Get in


Geraldton (GET IATA) has daily flights from Perth, taking an hour. Skippers Aviation fly three times a week from Perth to Wiluna, Meekatharra and Mount Magnet then back to Perth.

By road from Perth follow either Brand Highway 1 inland or North West Coastal Highway 60, which meet up near Dongara. From the north, take NW Coastal Highway.

TransWA buses run two or three times a day between Perth and Geraldton, with one a day continuing to Kalbarri. One or two buses a week run inland from Geraldton to Mullewa, Mount Magnet and Meekatharra.

Integerity Coaches run three times a week along the coast from Perth to Geraldton, Carnarvon, Coral Bay, Exmouth, Karratha, Port Hedland and Broome. One bus a week runs far inland on the Great Northern Highway from Perth to Mount Magnet, Meekatharra, Newman and Port Hedland. From these northern towns the bus is quicker than your own car, as they travel all day and night with shifts of drivers.

Get around

Kalbarri National Park

You need a car. If you didn't drive from Perth, rent from Geraldton. They can also bring a car to the airport if pre-booked.

Fees for national parks are standard: a day pass in 2022 is $15 for a vehicle with up to 12 occupants, pay cash or by card. Passes are also available for 5, 14, 30 days and annually. There's no charge if you enter by bicycle or on foot, but the distances under a hot sun are formidable.

  • Kalbarri National Park inland portion is the region's top sight - access it by the turnoff at Ajana. You need a day to explore the scenic river canyon. Use the turnoff at Northampton to access the coastal portion, a line of sea cliffs. Either way leads into town then you can continue through the other portion.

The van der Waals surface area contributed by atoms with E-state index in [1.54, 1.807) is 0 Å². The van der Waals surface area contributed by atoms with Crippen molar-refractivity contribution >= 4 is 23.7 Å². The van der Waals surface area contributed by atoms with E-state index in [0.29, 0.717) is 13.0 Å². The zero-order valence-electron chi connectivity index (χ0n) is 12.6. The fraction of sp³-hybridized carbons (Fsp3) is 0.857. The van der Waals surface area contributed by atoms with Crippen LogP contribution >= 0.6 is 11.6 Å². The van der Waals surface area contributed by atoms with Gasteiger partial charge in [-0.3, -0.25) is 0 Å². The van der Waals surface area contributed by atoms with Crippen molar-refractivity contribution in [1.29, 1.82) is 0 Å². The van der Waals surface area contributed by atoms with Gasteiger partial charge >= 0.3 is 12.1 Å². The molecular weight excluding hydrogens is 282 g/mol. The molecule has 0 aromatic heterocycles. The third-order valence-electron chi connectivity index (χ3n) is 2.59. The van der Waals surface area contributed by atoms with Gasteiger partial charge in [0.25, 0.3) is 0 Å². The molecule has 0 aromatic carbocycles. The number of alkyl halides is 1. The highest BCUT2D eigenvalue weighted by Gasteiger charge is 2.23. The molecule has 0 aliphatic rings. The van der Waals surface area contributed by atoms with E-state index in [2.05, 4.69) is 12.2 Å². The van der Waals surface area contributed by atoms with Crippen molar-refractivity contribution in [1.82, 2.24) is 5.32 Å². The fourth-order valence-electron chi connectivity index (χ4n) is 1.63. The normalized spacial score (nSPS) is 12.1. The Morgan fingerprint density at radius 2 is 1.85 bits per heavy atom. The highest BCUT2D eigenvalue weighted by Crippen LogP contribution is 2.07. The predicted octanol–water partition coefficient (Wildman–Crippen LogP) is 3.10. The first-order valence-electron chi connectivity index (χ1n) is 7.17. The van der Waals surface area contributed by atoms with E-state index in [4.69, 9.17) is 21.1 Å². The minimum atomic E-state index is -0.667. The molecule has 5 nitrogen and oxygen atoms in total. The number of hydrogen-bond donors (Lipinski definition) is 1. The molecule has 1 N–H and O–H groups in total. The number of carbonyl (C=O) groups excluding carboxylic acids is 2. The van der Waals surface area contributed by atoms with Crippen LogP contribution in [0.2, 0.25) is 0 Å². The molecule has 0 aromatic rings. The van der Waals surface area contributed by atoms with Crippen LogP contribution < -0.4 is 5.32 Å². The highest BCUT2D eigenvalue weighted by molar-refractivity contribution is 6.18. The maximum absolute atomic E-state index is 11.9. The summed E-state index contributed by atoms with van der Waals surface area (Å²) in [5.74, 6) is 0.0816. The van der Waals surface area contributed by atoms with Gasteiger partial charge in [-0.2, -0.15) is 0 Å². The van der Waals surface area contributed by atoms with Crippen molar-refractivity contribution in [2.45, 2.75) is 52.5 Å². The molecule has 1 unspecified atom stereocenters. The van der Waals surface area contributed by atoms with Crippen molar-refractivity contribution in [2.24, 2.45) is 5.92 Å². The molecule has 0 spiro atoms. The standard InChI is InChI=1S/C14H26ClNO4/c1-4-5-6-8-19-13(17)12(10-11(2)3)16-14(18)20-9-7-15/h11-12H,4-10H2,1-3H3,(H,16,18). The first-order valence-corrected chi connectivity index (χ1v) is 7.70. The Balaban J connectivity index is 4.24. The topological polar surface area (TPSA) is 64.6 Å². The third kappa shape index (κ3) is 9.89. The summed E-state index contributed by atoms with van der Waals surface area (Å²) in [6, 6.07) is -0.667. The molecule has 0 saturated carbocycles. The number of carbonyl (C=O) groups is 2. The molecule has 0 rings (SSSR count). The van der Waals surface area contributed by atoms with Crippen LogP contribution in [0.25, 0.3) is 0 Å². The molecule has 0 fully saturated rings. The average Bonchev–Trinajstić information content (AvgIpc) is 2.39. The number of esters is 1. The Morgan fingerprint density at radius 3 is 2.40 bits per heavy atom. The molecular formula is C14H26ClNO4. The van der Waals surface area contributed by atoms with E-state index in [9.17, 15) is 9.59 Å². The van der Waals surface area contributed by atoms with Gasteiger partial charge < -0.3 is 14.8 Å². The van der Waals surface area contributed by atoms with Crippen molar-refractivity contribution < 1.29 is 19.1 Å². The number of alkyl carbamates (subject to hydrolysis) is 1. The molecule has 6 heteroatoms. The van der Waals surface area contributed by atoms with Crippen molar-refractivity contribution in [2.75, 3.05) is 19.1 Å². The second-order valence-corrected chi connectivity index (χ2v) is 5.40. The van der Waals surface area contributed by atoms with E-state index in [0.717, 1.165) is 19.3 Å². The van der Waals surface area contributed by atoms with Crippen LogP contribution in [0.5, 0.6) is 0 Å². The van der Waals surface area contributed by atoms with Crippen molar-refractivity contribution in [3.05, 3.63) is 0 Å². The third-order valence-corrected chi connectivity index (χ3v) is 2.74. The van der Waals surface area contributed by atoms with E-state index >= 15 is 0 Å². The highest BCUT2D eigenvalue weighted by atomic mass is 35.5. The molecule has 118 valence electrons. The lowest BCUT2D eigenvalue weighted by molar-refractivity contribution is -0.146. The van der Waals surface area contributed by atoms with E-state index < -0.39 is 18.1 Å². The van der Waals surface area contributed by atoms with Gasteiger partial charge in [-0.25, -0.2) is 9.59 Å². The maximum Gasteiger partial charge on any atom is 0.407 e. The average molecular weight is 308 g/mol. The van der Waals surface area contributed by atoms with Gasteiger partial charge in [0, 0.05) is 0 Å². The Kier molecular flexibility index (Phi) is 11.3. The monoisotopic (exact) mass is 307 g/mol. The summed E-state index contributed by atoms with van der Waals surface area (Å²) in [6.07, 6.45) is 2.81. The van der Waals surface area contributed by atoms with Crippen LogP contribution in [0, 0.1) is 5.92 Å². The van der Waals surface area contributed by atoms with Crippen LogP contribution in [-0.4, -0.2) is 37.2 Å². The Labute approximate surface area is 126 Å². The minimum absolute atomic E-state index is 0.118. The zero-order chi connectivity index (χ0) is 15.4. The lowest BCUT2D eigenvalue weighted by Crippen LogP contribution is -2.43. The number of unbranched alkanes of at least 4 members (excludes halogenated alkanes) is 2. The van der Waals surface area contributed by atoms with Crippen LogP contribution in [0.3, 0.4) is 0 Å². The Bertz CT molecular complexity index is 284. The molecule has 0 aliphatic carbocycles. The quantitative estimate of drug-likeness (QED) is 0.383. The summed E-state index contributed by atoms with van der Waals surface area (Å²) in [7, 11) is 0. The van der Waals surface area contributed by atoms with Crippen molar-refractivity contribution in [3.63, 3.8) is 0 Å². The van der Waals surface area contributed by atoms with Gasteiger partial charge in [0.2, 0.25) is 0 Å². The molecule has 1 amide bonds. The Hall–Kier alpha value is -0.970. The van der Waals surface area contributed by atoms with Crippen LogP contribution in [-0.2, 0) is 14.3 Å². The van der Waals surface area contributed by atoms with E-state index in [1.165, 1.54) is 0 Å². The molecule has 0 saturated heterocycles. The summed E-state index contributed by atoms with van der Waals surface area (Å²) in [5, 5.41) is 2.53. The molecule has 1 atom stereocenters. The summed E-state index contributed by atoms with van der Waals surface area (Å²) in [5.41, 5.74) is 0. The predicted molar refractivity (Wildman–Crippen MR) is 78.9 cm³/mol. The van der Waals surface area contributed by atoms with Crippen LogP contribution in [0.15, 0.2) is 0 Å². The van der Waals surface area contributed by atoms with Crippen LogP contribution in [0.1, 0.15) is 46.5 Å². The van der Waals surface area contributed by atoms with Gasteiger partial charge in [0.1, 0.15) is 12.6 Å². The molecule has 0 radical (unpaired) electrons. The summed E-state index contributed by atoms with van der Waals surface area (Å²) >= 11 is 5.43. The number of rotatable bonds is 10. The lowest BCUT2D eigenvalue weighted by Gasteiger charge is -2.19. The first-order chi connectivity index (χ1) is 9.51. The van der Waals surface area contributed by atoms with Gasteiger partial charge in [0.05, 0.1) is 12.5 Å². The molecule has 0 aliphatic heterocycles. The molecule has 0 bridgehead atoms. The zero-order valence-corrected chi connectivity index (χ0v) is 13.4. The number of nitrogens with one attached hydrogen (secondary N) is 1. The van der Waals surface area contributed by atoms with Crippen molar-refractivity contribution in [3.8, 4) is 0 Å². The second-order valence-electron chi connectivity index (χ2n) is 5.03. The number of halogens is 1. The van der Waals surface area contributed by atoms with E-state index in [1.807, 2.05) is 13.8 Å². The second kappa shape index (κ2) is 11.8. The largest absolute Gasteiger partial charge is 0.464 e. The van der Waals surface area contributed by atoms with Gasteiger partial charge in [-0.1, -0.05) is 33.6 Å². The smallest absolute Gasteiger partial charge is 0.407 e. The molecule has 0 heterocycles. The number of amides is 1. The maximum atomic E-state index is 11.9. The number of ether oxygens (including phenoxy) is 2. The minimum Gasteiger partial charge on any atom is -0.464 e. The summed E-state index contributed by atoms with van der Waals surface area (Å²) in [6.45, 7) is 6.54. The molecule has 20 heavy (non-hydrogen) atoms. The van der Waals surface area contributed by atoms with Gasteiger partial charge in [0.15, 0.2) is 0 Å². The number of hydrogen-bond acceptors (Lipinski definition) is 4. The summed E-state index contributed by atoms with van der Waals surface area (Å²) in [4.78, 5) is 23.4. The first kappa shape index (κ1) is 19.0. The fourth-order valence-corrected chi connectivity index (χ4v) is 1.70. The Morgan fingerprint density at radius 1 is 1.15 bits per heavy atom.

• Wildlife is everywhere but best seen in the park. At sea watch for whales, which migrate along this coast.
  • Spanish Colonial Mission churches suit this climate better than Victorian Gothic, so Monsignor Hawes built beautiful examples at Geraldton and Mullewa.
  • Local history is well-presented in Dongara, Greenough and Geraldton.
  • Night skies are brilliant once you get away from the towns and busy main highway.
Leaning tree at Greenough
  • Hiking: most areas have trails, Kalbarri has the best. They're scenic but hot, and at the height of summer the rangers close the trails.
  • Surfing: the Mid West coast has roaring ocean breakers. Novices should seek more sheltered spots, for instance in Geraldton.
  • Country food and pub grub is dominated by meat: steaks, lamb chops, beef and burgers. The coast towns offer fish and prawns.
  • Non-meat diets were traditionally hard to come by hereabouts, but the purchasing power of metropolitans visiting and setting up their own outlets has wrought a change. Geraldton especially has choice for vegetarians and GF diets.
  • Food is not cheap, as it may have travelled a long way to your plate.


HMAS Sydney memorial in Geraldton
  • Few stand-alone pubs except in Geraldton, the hotel and restaurant bars are the usual drinking resorts.
  • There are rum distilleries in Greenough and Port Denison.

Stay safe

  • This is a low-risk region, the main things to need care are road use and water activities.
  • All the standard road safety advice applies here: watch your speed, try to avoid driving at night, overtaking is best kept for designated overtaking lanes, remember Australia has a near-zero alcohol limit for drivers, and avoid dirt roads in bad weather.
  • Water safety: it's seldom sharks, it's sometimes jellyfish or big waves, but the biggest risks to you and your family come from boat traffic. Check for designated swimming areas.

Go next


This region travel guide to Mid West is a usable article. It gives a good overview of the region, its sights, and how to get in, as well as links to the main destinations, whose articles are similarly well developed. An adventurous person could use this article, but please feel free to improve it by editing the page.